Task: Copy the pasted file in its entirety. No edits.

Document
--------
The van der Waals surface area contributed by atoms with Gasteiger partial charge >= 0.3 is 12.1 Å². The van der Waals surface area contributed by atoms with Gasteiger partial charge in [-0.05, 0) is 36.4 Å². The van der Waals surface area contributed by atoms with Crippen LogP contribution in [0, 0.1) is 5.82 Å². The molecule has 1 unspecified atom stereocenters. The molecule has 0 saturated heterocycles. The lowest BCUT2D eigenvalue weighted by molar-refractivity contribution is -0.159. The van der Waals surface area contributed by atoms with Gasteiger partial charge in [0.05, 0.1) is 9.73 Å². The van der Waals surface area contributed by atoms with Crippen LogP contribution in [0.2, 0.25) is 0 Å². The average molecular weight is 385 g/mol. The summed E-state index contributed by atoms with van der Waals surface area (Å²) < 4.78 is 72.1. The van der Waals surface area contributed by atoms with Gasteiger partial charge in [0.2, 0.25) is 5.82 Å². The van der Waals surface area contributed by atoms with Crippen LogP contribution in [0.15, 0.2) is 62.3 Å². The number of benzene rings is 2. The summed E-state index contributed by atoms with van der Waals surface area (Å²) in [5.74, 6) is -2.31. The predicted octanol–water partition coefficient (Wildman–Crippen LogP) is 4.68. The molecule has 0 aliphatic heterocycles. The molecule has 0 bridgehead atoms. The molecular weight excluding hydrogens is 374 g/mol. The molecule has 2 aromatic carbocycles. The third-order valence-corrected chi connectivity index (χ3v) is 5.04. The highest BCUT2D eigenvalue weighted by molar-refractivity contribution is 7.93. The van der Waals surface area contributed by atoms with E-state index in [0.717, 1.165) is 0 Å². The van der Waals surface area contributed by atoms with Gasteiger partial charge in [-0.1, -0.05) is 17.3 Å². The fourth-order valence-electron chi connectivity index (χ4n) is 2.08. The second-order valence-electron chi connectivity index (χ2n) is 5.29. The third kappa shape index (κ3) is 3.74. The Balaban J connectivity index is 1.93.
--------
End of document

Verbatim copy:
The van der Waals surface area contributed by atoms with Gasteiger partial charge >= 0.3 is 12.1 Å². The van der Waals surface area contributed by atoms with Gasteiger partial charge in [-0.05, 0) is 36.4 Å². The van der Waals surface area contributed by atoms with Crippen LogP contribution in [0, 0.1) is 5.82 Å². The molecule has 1 unspecified atom stereocenters. The molecule has 0 saturated heterocycles. The lowest BCUT2D eigenvalue weighted by molar-refractivity contribution is -0.159. The van der Waals surface area contributed by atoms with Gasteiger partial charge in [0.05, 0.1) is 9.73 Å². The van der Waals surface area contributed by atoms with Crippen LogP contribution in [0.2, 0.25) is 0 Å². The average molecular weight is 385 g/mol. The summed E-state index contributed by atoms with van der Waals surface area (Å²) < 4.78 is 72.1. The van der Waals surface area contributed by atoms with Gasteiger partial charge in [0.2, 0.25) is 5.82 Å². The van der Waals surface area contributed by atoms with Crippen LogP contribution in [0.15, 0.2) is 62.3 Å². The number of benzene rings is 2. The summed E-state index contributed by atoms with van der Waals surface area (Å²) in [5.74, 6) is -2.31. The predicted octanol–water partition coefficient (Wildman–Crippen LogP) is 4.68. The molecule has 0 aliphatic heterocycles. The molecule has 0 bridgehead atoms. The molecular weight excluding hydrogens is 374 g/mol. The molecule has 2 aromatic carbocycles. The third-order valence-corrected chi connectivity index (χ3v) is 5.04. The highest BCUT2D eigenvalue weighted by molar-refractivity contribution is 7.93. The van der Waals surface area contributed by atoms with E-state index in [0.717, 1.165) is 0 Å². The van der Waals surface area contributed by atoms with Gasteiger partial charge in [-0.1, -0.05) is 17.3 Å². The fourth-order valence-electron chi connectivity index (χ4n) is 2.08. The second-order valence-electron chi connectivity index (χ2n) is 5.29. The third kappa shape index (κ3) is 3.74. The Balaban J connectivity index is 1.93.